"Little is known about the prevalence of XMRV world-wide, much less the incidence of XMRV in ME/CFS or prostate cancer" emphasizes Dr. Judy Mikovits. "WPI and its NCI collaborators are actively engaged with international research teams to investigate these important questions." WPI does not recommend the use of anti-retroviral drugs that have yet to be proven to be effective in treating XMRV infection. However, several large pharmaceutical companies have expressed interest in developing anti-retroviral and immune modulating drugs that will effectively treat XMRV associated diseases.

WPI looks forward to the results of other scientific groups around the world, serious about replicating its scientific results, by using the same techniques as WPI and its collaborators. The fact that XMRV was detected in 67 percent of the CFS samples in the U.S. study determined a significant association between XMRV and CFS, demanding a much more serious inquiry by responsible health agencies around the world as to the cause of this debilitating disease.

Whittemore Peterson Institute

The Whittemore Peterson Institute for Neuro-Immune Disease exists to bring discovery, knowledge, and effective treatments to patients with illnesses that are caused by acquired dysregulation of the immune system and the nervous system, often results in lifelong disease and disability. The WPI is the first institute in the world dedicated to X associated neuro-immune disease (XAND), and other X associated diseases, integrating patient treatment, basic and clinical research and medical education.

The UK study has also been criticised by, amongst other, the CFIDS Association in the USA - and the UK group Invest in ME -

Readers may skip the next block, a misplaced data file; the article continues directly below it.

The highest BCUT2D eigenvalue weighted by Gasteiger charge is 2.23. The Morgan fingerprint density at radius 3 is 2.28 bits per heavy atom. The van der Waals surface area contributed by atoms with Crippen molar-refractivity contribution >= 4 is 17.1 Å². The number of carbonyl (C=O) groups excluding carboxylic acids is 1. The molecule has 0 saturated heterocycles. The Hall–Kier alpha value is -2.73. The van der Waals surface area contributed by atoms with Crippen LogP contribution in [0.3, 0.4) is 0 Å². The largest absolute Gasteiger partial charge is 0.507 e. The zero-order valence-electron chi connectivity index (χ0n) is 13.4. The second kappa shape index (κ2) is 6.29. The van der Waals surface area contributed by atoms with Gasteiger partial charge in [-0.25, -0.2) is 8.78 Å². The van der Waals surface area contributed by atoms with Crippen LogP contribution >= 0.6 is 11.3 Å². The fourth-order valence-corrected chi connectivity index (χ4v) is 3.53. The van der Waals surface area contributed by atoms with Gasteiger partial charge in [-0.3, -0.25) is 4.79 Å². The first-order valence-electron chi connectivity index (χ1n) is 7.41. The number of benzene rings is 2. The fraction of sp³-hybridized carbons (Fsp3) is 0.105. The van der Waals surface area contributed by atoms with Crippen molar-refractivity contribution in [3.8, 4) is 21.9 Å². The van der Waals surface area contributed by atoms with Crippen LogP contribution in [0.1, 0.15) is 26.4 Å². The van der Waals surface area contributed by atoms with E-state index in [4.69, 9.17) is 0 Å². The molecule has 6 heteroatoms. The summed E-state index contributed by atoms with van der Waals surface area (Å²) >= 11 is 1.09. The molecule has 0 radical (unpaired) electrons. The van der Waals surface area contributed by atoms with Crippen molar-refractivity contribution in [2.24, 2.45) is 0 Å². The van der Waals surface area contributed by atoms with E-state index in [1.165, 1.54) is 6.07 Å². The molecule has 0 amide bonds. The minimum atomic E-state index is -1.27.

Saturday, 2 January 2010

Magical Medicine: How to make a disease disappear (1)

Notice from Prof Malcolm Hooper and Margaret Williams, both of whom are well know in the ME World (you can access many of their documents on the ME Action UK website -

Prior to the publication of the MRC PACE Trial results in the Spring of 2010, Professor Malcolm Hooper and Margaret Williams will be releasing a series of linked documents addressing central flaws in the PACE Trial.

These documents form part of a more substantial document that has the provisional title Magical Medicine: How to make a disease disappear.

This document has a dedicated web page at:

This web page will contain an easily accessible Contents page so that people can surf and then select whatever section (or part of a section) they may wish to look at.

Although he and Margaret Williams have previously addressed some of the issues contained in the substantial document, Professor Hooper thinks it essential for there to be a single, comprehensive narrative of events and information leading up to and involving the PACE Trial.

Friday, 1 January 2010

Happy New Year!

Just a quick note to wish everyone a Happy New Year!

Ebenezer: thus far has the Lord helped us.

Jehovah Jireh: the Lord will provide.

"Looking for that blessed hope, and the glorious appearing of the
great God and our Saviour Jesus Christ"
(Titus 2 v 13).

With Best Wishes for 2010.